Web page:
Zim artistes in solidarity with Book Café founder

HARARE - Several Zimbabwean artistes will perform tomorrow night in a solidarity concert for Book Café founder Paul Brickhill who is struggling with ill-health in a local hospital.

The concert, which will be hosted by Book Café, has been organised by music superstar Oliver ‘Tuku’ Mtukudzi and his drummer/manager Sam Mataure.

Several prominent people in the local music industry and emerging artistes will take part in the solidarity concert that will start from 7pm.

Artistes who have confirmed their participation in the concert that will have a $5 entry charge include Victor Kunonga, Ammara Brown, Afro-pop artist Edith weUtonga, mbira-punk rockers Chikwata 263 which features Paul’s son Tomas and mbira princess Hope Masike.

Mataure has underscored the importance of holding the concert in solidarity with the founder of arguably the most important arts venue in Harare.

“Tuku wants to take this opportunity to acknowledge the work of Paul and the Book Café for artistes in Zimbabwe, many of whom who have risen to wide acclaim thanks to the platform provided for us here.  Many consider Book Café to be their musical “home”,” said Mataure who has also played drums for chimurenga star Thomas Mapfumo.

On the Tuku Musik Facebook page Tuku said “Shamwari yedu Paul Brickhill, we wish you a speedy recovery. Our prayers are with you nemhuri yeku Book Cafe. Kusimba nekupora.” (Our friend Paul Brickhill, we wish you a speedy recovery. Our prayers are with you and the Book Café family.  Be strong and get well.)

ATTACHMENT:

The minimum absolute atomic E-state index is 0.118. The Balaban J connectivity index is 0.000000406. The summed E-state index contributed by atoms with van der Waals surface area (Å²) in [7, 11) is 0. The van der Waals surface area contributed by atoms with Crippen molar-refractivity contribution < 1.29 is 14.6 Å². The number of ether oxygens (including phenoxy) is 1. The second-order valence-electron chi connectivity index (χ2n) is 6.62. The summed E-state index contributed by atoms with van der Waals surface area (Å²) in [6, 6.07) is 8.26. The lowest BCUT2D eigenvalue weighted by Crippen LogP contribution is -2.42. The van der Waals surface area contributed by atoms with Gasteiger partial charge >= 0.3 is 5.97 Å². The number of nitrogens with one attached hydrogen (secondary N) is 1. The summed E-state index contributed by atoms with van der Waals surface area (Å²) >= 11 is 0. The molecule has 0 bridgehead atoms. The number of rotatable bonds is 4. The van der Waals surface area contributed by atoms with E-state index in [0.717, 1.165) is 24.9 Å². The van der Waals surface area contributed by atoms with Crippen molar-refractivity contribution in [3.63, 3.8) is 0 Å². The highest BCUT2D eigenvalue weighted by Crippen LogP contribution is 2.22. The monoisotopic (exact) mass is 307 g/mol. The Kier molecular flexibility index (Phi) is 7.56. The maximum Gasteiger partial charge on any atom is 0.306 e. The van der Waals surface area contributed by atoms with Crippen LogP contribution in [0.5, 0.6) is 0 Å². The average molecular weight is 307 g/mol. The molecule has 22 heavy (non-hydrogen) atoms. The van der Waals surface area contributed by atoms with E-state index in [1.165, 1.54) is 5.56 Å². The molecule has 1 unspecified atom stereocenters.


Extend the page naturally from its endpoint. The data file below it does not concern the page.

The artistes who will perform tomorrow  night are part of hundreds of artistes who have enjoyed the support of Book Café over its 17 years of existence, and become part of a unique “music family” built around years of vivid performances, collaborations and cross-cutting development programmes, led and promoted by creative director Paul Brickhill.

A musician himself, Brickhill has had a long love affair with the arts in southern Africa since his youth, which gave him the special gift of understanding the unique needs of artistes and complexities of the industry in Zimbabwe. 

With the help of a skilled team of arts and venue managers, Paul’s passion and unique understanding of artistes’ needs grew the Book Café from a humble café with a few music acts, to one of the most popular performing arts platforms in the country.

Three years ago, local artistes contributed towards the relocation of the Book Café to its present address along Samora Machel Avenue by donating performances towards fundraising for refurbishments that were necessary at the new venue.

In 2012, the Book Café became a laureate of the prestigious 2011 Prince Claus Awards for “its exemplary support of culture and development in Zimbabwe, for the diversity, quality and wide reaching impact of its activities, for stimulating creativity and fostering aspiring young talent, and for its tenacity and commitment in upholding freedom of expression in a difficult context.”

Last year, the popular entertainment venue won the National Arts Merit Award (Nama) for Outstanding Achievement in Arts Service by the National Arts Council of Zimbabwe.

Post a comment

Readers are kindly requested to refrain from using abusive, vulgar, racist, tribalistic, sexist, discriminatory and hurtful language when posting their comments on the Daily News website.
Those who transgress this civilised etiquette will be barred from contributing to our online discussions.
- Editor

Your email address will not be shared.